December 29, 2017
Programming is programming
Programming is not consulting, it’s programming. Consulting is consulting.
There’s a reason that these two different words exist. And the reason is that they express two different meanings.
Consulting—engaged in the business of giving expert advice to people working in a professional or technical field.
The most obvious synonym for “consult” is “ask” e.g., “You should ask an expert.” When people say consult, they mean ask.
If your primary business activity is answering questions for clients, then it’s probably safe to call yourself a consultant.
Let’s compare this to programming.
Programming—the action or process of writing computer programs.
If your primary business activity is typing code for clients, you’re not a consultant. You’re a programmer.
And that’s fine! But you can’t just call yourself a consultant and magically become one.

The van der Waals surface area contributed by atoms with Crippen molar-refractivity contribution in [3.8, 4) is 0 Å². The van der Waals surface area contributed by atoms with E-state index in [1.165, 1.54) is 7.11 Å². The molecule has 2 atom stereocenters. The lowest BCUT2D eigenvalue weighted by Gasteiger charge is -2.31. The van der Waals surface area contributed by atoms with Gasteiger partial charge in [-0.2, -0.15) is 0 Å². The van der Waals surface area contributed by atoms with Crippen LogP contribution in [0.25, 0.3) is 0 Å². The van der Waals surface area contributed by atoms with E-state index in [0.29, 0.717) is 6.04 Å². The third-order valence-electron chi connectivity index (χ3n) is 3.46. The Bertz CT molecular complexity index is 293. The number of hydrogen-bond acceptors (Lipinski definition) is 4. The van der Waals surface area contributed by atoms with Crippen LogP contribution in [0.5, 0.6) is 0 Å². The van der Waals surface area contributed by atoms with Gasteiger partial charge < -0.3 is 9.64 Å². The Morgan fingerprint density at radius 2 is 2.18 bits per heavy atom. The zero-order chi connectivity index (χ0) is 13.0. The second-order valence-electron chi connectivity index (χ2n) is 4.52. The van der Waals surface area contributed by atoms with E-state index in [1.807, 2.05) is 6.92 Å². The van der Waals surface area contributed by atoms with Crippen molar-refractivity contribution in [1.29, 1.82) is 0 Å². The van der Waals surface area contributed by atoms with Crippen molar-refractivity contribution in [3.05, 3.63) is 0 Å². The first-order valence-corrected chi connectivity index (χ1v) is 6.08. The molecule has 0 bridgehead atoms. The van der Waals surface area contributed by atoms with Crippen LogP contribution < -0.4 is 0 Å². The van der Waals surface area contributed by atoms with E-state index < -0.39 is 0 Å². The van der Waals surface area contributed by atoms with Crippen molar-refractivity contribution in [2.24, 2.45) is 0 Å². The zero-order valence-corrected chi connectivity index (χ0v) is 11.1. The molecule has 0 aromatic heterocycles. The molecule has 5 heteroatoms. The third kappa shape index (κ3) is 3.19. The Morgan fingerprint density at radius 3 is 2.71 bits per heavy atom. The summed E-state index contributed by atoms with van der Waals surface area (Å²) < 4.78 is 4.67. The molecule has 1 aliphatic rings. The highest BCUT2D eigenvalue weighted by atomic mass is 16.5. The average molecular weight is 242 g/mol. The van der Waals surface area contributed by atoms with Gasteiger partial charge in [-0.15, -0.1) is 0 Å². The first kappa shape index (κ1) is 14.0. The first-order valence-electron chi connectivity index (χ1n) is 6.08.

The Gray Area
There is a gray area between being a consultant and being a programmer.
Programmers posses an arcane (yet critical) skill that normos don’t grok - namely, they know how to program.
What ends up happening in lots of cases is that programmers are almost forced into consulting with their clients about how or why (or why not) to program something.
It’s like de facto consulting. But it’s not real consulting.
Why isn’t it real consulting?
It’s an identity problem. The programmer identifies as a programmer, not as a consultant.
This leads the programmer to sell the programming and give away the consulting for free (or worse, sell it by the hour).
Someone who sees themselves as a consultant is going to charge clients for advice. A consultant recognizes that good advice is incredibly valuable to the right client. Giving it away for free or charging for it by the hour would be absurd.
If you’re an experienced programmer who operates in the gray area between programming and consulting, shifting your identity toward the consulting end of the spectrum - in both word and deed - is a tried and true path to increasing profitability.